Post-It Cuts

I decided to keep things simple this year. Instead of trying new media or wracking my brain for witty bon mots to catch the eye I went back to blade and paper.

This year the organizers requested that everyone stick to the basic 3″ x 3″ Post-It note instead of using odd sized ones (I like 4″ x 4″ better) or tiling to create larger works.

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Making art on post-its sounds easy but it has its own set of unique pitfalls.

Square compositions can be tricky, even more so on such a small canvas, since it is easy to just center your artwork on the paper and call it a day.  I try to work towards the edges of my surface and try to follow the rule of thirds when composing.

TRU-N-Post-its-1Another issue with a show like this one is that it is easy to get lost in a wall of artwork since there will be so many pieces. In the past some artists would do large tiled pieces or go unconventional with 3D elements to try to catch a potential buyer’s eye. My cutouts are very mild compared to some of the more sculptural pieces we’ve had in the past.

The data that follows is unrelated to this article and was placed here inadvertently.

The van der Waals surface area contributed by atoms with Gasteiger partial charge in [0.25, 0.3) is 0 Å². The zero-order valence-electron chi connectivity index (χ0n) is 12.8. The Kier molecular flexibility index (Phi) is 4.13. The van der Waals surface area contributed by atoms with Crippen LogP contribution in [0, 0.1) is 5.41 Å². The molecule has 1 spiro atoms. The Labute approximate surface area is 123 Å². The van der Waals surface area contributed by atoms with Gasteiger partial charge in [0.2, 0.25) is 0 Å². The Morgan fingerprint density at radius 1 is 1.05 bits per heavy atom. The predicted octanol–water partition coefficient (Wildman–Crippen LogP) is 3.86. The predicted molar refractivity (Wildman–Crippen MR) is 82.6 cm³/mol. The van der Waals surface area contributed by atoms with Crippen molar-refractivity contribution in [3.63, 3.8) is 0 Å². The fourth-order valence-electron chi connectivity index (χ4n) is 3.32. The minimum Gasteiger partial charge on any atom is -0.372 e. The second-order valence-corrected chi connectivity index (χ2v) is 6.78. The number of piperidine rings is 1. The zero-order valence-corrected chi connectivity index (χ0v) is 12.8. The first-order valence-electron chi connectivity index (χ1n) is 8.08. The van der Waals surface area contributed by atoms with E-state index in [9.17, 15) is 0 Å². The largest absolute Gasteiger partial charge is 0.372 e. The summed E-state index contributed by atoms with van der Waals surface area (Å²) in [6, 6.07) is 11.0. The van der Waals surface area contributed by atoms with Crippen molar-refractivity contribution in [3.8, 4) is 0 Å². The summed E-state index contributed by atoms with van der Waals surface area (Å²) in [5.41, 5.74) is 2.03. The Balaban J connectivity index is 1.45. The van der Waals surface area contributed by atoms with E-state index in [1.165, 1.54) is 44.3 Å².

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The paper used to manufacture Post-Its is not particularly heavy so the use of a wet media like watercolor can cause curling or buckling very easily. Even high humidity can cause them to curl while they are on display. I decided to embrace the effect of humidity on paper for this year’s set. I chose cascading organic shapes after being inspired by ferns and grasses growing in my neighborhood.

Cut paper tears pretty easily since there isn’t much in the way of structural integrity (narrow strips and overcuts can lead to a tear) so I decided to reinforce my post-its with a second layer of paper and pasted contrasting origami paper to the top of each Post-It so they would have three different colors (white wall + bright origami hue + muted Post-It hue). Here is what is looks like with a matching backing color.

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